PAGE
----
Since 1998, Women’s Health Research at Yale’s Pilot Project Program has become a national model. The program provides seed money for Yale faculty to generate the data necessary to secure larger external grants. This new funding propels larger investigations on women’s health and sex and gender differences.
To date, WHRY has funded more than 95 projects. And 61 percent of the researchers have secured external funding. That's more than three times the success rate for new investigator-initiated applications at the National Institutes of Health. Seventy-one percent of our funded researchers have been junior or mid-level faculty. And many have gone on to make significant achievements throughout their distinguished careers. Here are three WHRY grant recipients whom we are very proud to count among our growing group of talented and innovative collaborators.
Akiko Iwasaki, Ph.D.
Waldemar Von Zedtwitz Professor of Immunobiology and Molecular, Cellular and Developmental Biology; Professor of Molecular Cellular and Developmental Biology; Investigator, Howard Hughes Medical Institute
In response to the coronavirus pandemic, WHRY launched a new study in which Dr. Akiko Iwasaki identified significant differences in how the immune systems of women and men respond to the virus that causes COVID-19. Men are more likely to experience more severe cases and die from the illness.
Earlier, Dr. Iwasaki used a pair of WHRY Pilot Project grants to develop her “prime and pull” strategy. This stimulates the body’s immune response and draws disease-fighting cells to the location of sexually transmitted infections (STIs). These pilot projects created the necessary data to earn her larger funding from the National Institutes of Health for studies that have established groundbreaking insights into the transmission, treatment, and possible prevention of STI’s. Recently elected to the National Academy of Sciences and the National Academy of Medicine for her outstanding research achievements, Dr. Iwasaki is working toward clinical trials that could relieve the suffering of millions of people, the majority of whom are women.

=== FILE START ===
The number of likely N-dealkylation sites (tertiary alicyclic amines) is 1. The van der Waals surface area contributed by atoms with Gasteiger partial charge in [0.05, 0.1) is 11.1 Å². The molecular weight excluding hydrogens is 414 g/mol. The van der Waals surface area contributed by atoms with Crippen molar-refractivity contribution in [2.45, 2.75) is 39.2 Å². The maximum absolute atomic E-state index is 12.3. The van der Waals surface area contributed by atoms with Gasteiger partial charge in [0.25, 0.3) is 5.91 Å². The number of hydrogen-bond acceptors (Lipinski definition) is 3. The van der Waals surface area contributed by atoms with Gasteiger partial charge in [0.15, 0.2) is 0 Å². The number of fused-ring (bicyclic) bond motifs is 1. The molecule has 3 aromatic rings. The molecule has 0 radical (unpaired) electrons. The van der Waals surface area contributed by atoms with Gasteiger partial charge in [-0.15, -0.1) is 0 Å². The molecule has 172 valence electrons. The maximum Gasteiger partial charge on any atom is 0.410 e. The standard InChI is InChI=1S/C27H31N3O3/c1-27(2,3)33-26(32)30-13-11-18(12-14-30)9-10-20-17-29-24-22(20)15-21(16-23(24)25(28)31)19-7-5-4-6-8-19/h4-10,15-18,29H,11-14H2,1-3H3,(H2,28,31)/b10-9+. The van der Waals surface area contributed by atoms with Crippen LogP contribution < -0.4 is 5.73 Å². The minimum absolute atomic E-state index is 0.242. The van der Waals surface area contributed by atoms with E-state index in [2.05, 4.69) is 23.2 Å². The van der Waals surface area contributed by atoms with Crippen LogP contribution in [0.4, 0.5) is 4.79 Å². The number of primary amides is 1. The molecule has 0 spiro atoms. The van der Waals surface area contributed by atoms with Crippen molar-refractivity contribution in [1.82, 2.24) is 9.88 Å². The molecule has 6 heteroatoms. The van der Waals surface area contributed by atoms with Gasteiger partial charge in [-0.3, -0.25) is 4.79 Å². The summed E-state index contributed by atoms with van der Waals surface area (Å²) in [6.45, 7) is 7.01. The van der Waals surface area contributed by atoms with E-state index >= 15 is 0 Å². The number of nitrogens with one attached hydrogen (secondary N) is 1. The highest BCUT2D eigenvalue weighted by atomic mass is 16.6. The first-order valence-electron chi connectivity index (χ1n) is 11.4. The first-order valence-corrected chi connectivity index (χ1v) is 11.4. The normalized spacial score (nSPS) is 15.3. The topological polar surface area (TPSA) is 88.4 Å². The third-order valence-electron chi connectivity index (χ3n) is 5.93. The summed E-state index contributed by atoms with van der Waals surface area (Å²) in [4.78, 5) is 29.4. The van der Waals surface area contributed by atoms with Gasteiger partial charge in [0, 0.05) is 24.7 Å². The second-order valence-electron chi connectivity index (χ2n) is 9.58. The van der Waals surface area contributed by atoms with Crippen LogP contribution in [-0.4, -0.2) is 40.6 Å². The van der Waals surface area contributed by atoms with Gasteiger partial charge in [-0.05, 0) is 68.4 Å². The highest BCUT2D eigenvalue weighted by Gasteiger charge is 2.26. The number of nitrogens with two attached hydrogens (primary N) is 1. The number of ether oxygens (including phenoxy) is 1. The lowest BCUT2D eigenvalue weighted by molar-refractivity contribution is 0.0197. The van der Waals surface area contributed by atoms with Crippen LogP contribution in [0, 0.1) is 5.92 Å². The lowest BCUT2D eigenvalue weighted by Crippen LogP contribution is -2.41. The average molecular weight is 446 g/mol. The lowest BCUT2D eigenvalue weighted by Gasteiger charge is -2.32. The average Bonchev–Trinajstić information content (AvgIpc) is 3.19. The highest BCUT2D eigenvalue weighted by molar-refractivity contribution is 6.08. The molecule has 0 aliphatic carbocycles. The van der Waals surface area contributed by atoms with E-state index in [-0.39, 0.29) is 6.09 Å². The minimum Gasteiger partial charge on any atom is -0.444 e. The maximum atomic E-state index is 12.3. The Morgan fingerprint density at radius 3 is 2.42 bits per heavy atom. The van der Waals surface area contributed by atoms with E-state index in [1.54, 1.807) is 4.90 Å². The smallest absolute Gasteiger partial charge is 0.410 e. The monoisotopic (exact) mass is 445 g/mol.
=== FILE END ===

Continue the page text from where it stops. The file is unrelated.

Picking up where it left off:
"WHRY’s Pilot Project Program offers researchers at Yale the opportunity to explore vital questions that would otherwise not receive funding. If you don’t invest in this type of early stage research, you won’t have any breakthroughs."
Peter Salovey, Ph.D.
President of Yale University; Chris Argyris Professor of Psychology
Dr. Salovey demonstrated the efficacy of public health messages now regularly deployed to encourage women at elevated risk for breast cancer to use routine mammography screening. In his WHRY-funded study, Dr. Salovey found that medical practitioners should tailor health messages to a patient’s information-processing style. For example, a woman may be more likely to respond to positive messages about how screening could help her, rather than negative messages about how choosing not to undergo screening might cost her. Dr. Salovey found that such patient-specific strategies result in increased rates of mammography screening for early breast cancer detection.
"As an early awardee of one of WHRY’s pilot grants, I was able to develop and test public health messages that encourage women at elevated risk for breast cancer to use routine mammography screening. This work led to a longer-term program of research funded by the National Cancer Institute. Thank you for ensuring that Yale is at the forefront of understanding how gender and sex influence health and illness and for educating health professionals and members of the community."
Peter Glazer, MD, Ph.D.
Robert E. Hunter Professor of Therapeutic Radiology and Professor of Genetics; Chair, Department of Therapeutic Radiology
As a professor of both therapeutic radiology and genetics, Dr. Peter Glazer researches new therapeutic strategies for treating cancer and the role of altered DNA repair in tumor progression. With a WHRY Pilot Project grant, Dr. Glazer discovered that a lupus antibody can penetrate cancer cells and sensitize them to radiation and chemotherapy. He continues to advance this method for treating cancer, particularly those that develop from inherited mutations to the tumor-suppressing BRCA2 gene. His research was recently recognized by the National Cancer Institute with a prestigious Outstanding Investigator Award that will support his efforts to develop novel DNA repair inhibitors for cancer therapy.
“The approach of Women’s Health Research at Yale in spurring investigation makes it possible for researchers to explore new ideas and develop innovative treatment strategies. Their focus on women is essential within science, and their design for exploration across disciplines extends the leading edge of our knowledge and capabilities.”